Pete Riley -- Campaign Director, GM Freeze Pete has been campaign director of GM Freeze since 2004. Previously he worked for Friends of the Earth as senior campaigner on food and farming. He has also worked as a consultant on waste minimisation and recycling, and for a vegetable growing cooperative in the Vale of Evesham. He qualified in ecology from the University of Edinburgh and is a keen natural historian. Julie Sumner Julie is the daughter of a Lancashire gardener, and plot holder at Manor Gardening Society Allotments in the East end since 1993. She instigated and ran the campaign to try to prevent Manor Garden allotments from being bulldozed to make way for a footpath to the main stadium in the 2012 Olympic Park. She is now a plot holder on the replacement site in Waltham Forest where, at the last count, she grows over fifty different kinds of fruits, vegetables and flowers. Colin Tudge is a biologist by education and a writer by profession, with published books on evolution, genetics, phylogeny, trees and birds. He also has a lifetime’s interest in food and agriculture, and in particular in the technologies and economic and social structures that are needed to feed everyone forever without wrecking the rest of the world. This was first outlined in his first book, The Famine Business, in the mid 1970s. In So Shall We Reap, in 2003, he invoked the phrase “Enlightened Agriculture” and developed this further in Feeding People is Easy. In 2009 together with his wife, Ruth, he founded the Campaign for Real Farming which led to the College for Enlightened Agriculture. Keith Tyrell -- Director PAN UK Keith started at PAN UK as Director in May 2010. Keith has over 20 years' environmental experience. Prior to joining PAN UK he was the Director of Programmes and Research at the Koru Foundation - a charity that supports community scale renewable energy projects in the developing world. He also spent eight years working on UK and EU environmental policy at the ENDS Report where his last role was Climate and Energy Editor. He has extensive experience of working with grassroots organisations and ran the European arm of a three-year international research and advocacy project for WWF. He holds a Doctorate in Development Studies, and MA in Environment Development and Policy - both of which involved research into pesticide use. Tracy Worcester -- Director, Pig Business Tracy actively supports efforts to shift ideas of ‘development’ away from the dictates of giant corporations and banks who put economic growth before the well-being of citizens and the planet. Her documentary PIG BUSINESS has been broadcast worldwide and screened at the UK and EU Parliaments and in Congress to inform lawmakers of the need to regulate factory pig farming, a system which abuses animals, pollutes the environment, damages human health and destroys rural communities. Tracy’s other films include Is Small Still Beautiful? in India, and The Politics of Happiness in Bhutan, BBC World 2005. The Organisers The Campaign for Real Farming was set up in 2009 by Colin and Ruth Tudge to promote “Enlightened Agriculture” -- aka “real farming”: farming that is expressly designed to feed people without wrecking the rest of the world. If this was truly the world’s intent, then we could feed everyone who is ever liable to be born to the highest standards both of nutrition and gastronomy; and we, humanity, could be looking forward to the next million years. More information about the campaign and the College for Enlightened Agriculture can be found on the campaign website www.campaignforrealfarming.org.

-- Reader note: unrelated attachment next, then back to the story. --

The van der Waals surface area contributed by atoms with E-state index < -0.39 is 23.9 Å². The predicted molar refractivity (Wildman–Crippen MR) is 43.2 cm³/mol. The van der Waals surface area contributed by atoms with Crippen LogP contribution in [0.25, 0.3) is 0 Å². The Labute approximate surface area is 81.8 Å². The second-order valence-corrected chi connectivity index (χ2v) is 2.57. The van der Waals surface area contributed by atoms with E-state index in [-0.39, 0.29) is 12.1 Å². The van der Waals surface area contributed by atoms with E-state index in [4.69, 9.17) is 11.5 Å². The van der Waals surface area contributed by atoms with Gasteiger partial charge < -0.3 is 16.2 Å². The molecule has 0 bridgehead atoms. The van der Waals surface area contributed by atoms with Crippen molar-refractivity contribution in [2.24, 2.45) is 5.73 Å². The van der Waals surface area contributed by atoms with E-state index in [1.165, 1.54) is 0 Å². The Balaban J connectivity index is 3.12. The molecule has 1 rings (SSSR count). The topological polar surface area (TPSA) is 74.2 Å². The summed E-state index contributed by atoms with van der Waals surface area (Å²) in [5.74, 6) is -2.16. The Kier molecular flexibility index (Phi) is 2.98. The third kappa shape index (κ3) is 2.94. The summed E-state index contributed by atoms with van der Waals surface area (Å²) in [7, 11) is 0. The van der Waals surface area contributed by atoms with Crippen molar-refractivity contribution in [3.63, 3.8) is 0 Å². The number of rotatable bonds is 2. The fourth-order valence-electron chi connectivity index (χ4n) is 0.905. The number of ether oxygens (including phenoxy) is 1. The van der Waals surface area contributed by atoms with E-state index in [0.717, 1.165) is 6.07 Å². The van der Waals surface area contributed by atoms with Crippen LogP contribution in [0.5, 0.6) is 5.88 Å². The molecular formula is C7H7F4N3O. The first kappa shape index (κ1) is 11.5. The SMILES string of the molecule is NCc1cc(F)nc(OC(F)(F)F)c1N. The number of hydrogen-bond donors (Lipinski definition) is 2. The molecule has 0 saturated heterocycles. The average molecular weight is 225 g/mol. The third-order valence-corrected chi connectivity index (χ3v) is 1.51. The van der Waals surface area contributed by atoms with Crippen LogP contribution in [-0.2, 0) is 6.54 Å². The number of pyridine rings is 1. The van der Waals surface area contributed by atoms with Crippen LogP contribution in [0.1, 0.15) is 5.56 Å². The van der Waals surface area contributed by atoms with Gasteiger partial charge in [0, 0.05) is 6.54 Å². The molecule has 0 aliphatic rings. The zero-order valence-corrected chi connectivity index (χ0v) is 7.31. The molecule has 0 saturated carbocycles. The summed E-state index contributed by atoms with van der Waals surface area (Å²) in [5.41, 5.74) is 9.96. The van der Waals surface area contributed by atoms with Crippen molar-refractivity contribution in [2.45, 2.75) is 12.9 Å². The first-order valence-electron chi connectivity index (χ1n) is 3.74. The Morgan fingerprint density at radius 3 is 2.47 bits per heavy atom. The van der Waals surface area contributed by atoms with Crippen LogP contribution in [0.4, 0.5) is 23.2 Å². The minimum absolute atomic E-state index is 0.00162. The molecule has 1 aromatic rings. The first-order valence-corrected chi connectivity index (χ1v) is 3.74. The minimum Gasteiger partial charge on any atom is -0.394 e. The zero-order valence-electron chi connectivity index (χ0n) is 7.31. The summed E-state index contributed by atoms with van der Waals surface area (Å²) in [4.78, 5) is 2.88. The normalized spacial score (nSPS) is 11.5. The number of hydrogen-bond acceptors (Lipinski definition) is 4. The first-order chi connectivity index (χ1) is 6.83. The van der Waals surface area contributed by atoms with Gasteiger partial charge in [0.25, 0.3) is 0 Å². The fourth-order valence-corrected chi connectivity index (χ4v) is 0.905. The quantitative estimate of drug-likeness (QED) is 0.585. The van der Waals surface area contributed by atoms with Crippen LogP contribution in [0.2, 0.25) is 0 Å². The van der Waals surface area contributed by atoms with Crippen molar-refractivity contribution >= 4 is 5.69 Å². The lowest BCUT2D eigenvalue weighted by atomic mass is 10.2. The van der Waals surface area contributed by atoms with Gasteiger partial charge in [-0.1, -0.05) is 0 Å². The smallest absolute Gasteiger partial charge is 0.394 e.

Published on Apr 3, 2012